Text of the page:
Few politicians are as well-mannered and gracious as Communities Secretary John Denham. He is popular with the Labour Party faithful because he is has no airs and is prepared to discuss his ideas openly. In the past decade he has navigated the Blair-Brown sectarian divide with great skill and made an astonishing comeback after resigning from the government over Iraq. But he is not without enemies.
His historic association with Palestinian issues and a perceived soft stance on radical Islam have made him deeply unpopular in certain sections of his own party. Some elements within the Jewish community are also deeply suspicious. When I told the leader of one major Jewish organisation this week that I was interviewing John Denham, I was informed that the general view was that he was “a total git” who was hostile to Israel and didn’t understand the seriousness of the threat of Islamic extremism.
One offence (among many) is that he is said to have lobbied hard within Cabinet for a restoration of relations with the Muslim Council of Britain. The government suspended links in March after the MCB deputy secretary general, Daud Abdullah, was found to have signed the Istanbul Declaration, which called for attacks on Israel and British troops.
Mr Denham is eager to clarify his views on the matter. “The position with the Muslim Council of Britain is that relations were suspended because Daud Abdullah signed up to remarks which the government finds unacceptable and which caused a real problem. But I think we do recognise that the Muslim Council of Britain does represent and includes a lot of voices the government would like to engage with.” He said the matter was under discussion between his officials and the MCB.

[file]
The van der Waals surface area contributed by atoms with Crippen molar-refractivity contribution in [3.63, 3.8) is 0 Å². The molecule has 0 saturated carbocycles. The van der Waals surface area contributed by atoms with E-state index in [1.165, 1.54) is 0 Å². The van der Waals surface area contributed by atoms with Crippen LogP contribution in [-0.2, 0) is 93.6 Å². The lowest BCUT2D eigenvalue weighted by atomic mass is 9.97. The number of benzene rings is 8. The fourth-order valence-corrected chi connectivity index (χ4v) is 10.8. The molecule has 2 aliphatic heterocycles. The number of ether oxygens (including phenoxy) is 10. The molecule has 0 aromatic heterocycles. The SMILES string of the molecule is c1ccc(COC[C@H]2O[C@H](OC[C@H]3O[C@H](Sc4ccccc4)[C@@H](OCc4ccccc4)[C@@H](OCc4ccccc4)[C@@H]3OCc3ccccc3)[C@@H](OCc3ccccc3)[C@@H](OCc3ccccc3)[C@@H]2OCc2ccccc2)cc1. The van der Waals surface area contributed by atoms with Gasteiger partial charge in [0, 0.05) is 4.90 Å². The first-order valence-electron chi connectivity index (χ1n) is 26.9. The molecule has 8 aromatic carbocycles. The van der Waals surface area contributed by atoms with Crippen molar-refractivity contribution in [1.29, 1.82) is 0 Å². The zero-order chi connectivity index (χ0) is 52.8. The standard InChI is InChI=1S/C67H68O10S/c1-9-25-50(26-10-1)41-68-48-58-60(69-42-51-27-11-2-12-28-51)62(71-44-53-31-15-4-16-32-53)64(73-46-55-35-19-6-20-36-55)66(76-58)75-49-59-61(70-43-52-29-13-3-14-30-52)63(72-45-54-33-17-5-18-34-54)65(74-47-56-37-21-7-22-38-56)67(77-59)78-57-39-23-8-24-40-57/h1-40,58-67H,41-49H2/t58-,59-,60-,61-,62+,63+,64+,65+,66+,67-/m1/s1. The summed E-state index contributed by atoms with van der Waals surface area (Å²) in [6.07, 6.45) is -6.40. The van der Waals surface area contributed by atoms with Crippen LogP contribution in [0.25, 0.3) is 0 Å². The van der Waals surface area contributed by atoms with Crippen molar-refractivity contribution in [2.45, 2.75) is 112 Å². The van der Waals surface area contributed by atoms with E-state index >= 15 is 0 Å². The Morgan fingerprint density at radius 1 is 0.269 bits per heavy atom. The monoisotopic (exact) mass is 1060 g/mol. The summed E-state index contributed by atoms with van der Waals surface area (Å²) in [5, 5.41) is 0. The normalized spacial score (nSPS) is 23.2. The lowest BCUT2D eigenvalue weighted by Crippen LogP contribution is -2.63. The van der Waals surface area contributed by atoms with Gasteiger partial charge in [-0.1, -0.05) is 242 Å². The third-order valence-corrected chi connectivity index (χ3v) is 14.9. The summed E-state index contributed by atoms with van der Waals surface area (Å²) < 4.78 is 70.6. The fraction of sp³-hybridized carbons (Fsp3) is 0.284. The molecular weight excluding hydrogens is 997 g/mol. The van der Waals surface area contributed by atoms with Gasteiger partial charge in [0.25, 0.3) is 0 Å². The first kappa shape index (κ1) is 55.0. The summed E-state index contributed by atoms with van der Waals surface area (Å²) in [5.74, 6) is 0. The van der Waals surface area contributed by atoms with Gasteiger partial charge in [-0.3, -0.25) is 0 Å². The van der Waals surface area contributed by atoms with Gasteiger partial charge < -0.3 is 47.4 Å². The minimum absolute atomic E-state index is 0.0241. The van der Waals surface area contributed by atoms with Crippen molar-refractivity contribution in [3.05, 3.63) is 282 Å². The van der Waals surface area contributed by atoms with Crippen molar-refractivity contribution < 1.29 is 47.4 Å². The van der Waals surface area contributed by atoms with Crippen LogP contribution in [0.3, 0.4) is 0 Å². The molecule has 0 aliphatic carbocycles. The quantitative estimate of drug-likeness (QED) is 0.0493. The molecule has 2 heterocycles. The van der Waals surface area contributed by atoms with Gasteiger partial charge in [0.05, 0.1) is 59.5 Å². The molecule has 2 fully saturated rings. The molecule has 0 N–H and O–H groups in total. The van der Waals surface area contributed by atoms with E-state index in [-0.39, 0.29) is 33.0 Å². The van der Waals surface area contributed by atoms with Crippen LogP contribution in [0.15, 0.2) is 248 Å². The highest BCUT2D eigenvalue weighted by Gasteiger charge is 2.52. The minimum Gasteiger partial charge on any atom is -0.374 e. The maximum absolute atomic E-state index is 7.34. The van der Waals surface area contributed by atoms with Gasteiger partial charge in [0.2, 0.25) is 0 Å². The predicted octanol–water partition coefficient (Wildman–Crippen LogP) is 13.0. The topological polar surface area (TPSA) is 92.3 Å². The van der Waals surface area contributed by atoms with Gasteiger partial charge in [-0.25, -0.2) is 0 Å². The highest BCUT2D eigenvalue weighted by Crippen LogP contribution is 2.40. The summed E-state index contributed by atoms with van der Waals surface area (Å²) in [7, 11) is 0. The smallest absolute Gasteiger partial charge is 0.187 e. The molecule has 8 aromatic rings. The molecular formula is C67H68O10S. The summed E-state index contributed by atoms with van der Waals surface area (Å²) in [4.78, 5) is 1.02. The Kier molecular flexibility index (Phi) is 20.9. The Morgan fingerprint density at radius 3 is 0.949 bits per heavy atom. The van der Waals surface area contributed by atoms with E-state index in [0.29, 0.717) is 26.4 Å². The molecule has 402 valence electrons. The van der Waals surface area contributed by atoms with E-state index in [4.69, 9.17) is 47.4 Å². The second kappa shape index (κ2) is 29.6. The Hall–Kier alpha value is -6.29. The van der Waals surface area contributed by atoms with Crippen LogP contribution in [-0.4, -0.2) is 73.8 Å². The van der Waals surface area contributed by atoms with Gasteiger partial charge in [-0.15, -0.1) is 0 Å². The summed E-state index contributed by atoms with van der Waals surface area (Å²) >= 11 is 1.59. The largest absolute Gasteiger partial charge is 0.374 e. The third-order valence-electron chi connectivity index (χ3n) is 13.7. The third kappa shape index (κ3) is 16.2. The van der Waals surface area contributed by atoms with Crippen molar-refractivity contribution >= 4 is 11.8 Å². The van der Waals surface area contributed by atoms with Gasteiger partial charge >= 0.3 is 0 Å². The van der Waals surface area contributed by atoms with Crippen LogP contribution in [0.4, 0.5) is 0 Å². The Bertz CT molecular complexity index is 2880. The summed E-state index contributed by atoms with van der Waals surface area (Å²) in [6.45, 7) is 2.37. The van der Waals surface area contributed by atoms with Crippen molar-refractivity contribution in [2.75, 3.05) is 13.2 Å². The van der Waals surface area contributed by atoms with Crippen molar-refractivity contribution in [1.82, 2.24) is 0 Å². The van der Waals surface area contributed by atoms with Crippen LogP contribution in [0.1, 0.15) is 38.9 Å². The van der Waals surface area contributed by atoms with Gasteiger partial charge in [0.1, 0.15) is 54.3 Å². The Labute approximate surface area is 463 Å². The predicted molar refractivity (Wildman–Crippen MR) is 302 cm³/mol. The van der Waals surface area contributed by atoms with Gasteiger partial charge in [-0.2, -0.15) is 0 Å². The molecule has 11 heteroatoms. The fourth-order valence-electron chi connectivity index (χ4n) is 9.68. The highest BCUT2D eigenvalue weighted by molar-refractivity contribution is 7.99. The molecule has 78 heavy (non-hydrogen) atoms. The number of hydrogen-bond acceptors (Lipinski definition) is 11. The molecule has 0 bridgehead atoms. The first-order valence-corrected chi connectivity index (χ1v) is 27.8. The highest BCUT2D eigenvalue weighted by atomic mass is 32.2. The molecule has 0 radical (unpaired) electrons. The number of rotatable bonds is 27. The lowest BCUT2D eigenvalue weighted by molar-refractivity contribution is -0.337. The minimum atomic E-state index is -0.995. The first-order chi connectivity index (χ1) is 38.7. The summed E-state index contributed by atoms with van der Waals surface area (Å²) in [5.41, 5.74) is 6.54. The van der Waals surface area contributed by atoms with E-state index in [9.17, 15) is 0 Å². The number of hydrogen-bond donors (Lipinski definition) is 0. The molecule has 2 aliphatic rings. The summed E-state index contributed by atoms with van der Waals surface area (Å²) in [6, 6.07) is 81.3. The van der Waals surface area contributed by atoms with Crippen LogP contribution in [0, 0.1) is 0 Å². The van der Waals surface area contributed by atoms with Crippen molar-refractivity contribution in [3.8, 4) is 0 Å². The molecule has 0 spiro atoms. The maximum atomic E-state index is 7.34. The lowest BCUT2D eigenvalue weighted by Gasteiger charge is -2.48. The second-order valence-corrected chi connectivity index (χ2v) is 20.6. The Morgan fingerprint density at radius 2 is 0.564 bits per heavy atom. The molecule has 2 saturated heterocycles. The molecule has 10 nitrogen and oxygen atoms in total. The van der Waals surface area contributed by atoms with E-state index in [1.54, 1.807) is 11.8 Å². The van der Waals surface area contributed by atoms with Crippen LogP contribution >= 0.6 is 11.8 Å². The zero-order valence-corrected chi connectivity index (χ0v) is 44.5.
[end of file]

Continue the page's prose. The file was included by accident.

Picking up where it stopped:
I ask if his personal position is that Mr Abdullah’s actions were unacceptable. “There isn’t too much room for doubt about its interpretation in terms of support for violence, including against British troops. So I’ve been very clear about that,” he says.
But he has also been clear that, in an ideal world, the MCB would be in regular dialogue with his department. “This is an organisation with over a thousand affiliates from many different walks of life, many of whom, in the normal course of events the government would want to engage with.”
For the present at least, the situation is that the MCB is suspended. But does he have a strategy for engagement in general. Does he, like his predecessors, Ruth Kelly and Hazel Blears, place conditions on dialogue? Where were his lines in the sand? For instance, was recognition of Israel’s right to exist a precondition for organisations funded by his department? Or would they be allowed to take a hard-line position as long as they did not advocate violence?
I suggest this is a key issue not only for Jews, but for Muslims too. “I’m not going to play down the importance of the issue,” he says. “But I’m not aware of this ever having been raised. As a matter of principle I sometimes think getting drawn into the ‘what would you do if this happens?’ argument can set up its own debate and have its own consequences. I think that’s better to avoid.”